Peak sales performers also average 30 percent of their time working to understand the needs of customers and prospects, developing solutions and presenting those solutions to decision makers.
Unfortunately, most salespeople are not nearly focused enough on either of these activities. In fact, our research shows average salespeople spend less than a quarter of their time prospecting and qualifying potential new customers — and working to understand the needs of customers and prospects, developing solutions and presenting to decision makers — combined!
To overcome these bad habits, try to:
Inefficient and Outdated Work Processes
All work in the sales/distribution channel is completed through work processes. A work process is a set of tasks that produces an outcome: an order, pick slip, delivery schedule, invoice, etc. A company may perform hundreds of work processes as a product moves from its point of creation to final customers.
But over time, work processes tend to become inefficient and outdated. While conditions change, the process stays the same. Inefficient work processes result in problems, mistakes and unnecessary work.
Some may claim that one of the salesperson’s primary roles is to deal with these issues. It’s true that, in its own strange way, all that heroic “firefighting” can build customer loyalty.
But imagine how much better your sales force’s time would be spent if they could build relationships by addressing the customer’s own problems, rather than solving problems and mistakes caused by the very company whose products they’re trying sell.
To overcome this barrier:
Today’s customers are more price-sensitive than ever before. In this price-focused environment, salespeople must justify — in terms of dollars and cents — the economic value customers will derive from their product offer. If salespeople lack this ability, they leave the customer no choice but to view their product as just another commodity.
Without a clear understanding of the true value of your product, customers will demand lower pricing, choose an alternative offer or decide not to purchase at all. The sad reality is many salespeople cannot justify a higher asking price simply because they don’t know how. To find out if this is the case with your sales force, review how many sales during the past six months were taken at a discount or included some form of extra incentive, such as extended terms or a freight allowance.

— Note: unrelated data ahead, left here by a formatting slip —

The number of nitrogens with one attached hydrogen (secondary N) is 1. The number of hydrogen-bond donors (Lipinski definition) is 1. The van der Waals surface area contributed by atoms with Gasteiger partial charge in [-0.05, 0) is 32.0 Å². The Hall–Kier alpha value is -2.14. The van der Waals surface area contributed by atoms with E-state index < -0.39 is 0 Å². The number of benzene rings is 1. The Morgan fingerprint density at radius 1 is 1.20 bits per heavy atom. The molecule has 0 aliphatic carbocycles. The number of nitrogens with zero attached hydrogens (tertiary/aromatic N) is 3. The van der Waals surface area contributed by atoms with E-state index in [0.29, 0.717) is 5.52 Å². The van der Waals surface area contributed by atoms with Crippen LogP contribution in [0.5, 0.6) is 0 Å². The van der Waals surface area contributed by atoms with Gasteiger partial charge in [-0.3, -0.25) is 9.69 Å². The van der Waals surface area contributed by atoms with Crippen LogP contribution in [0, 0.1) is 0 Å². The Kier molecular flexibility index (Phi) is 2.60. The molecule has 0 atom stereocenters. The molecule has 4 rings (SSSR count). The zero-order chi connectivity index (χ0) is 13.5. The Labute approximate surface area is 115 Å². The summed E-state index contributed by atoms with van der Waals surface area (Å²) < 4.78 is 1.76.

Salespeople are not to blame. Though manufacturers and distributors provide each salesperson with an average of 60 hours per year of product training, this training generally does not include the selling skills needed to compete in today’s price-focused marketplace.
The good news, for those who choose to not compete on price, is that almost every product offer has some economic value above and beyond its asking price. Your salespeople must have the knowledge and skills necessary to respond when customers ask for a lower price.
Inability to Execute
Maybe the biggest barrier to peak sales performance is an organization’s inability to turn great intentions into day-to-day action. Manufacturers and distributors are experts at talking about their plans for improving sales performance. But at the end of the year, there is usually a large gap between expectations and results delivered. Missed targets are a major source of frustration for both parties.
At the heart of this inability to execute lies a way of thinking called “swinging for the fences.” We have an instinctive disdain for slow, deliberate solutions that produce results somewhere in the future. We’re biased towards quick fixes, and at many companies, this mentality is further fueled by intense pressure for quarterly results.
Managers prefer to think of sales performance in terms of home runs, big-dollar breakthroughs, mega-mergers or the next world-changing technology. But as the perceived reward increases, so does the risk. Home runs might provide those elusive big sales numbers, but they’re rare and unpredictable. When you swing for the fences, you tend to strike out a lot and after a while, you stop swinging altogether because the risk is too great.
Instead of thinking about growth in terms of mega-results, recognize the value of small projects and ideas that free up your salespeople, one hour at a time. These realistic, manageable improvements can cumulate in growth beyond your wildest expectations.
Bill Wade is a partner at Wade & Partners and a heavy-duty aftermarket veteran. He is the author of Aftermarket Innovations. He can be reached at firstname.lastname@example.org.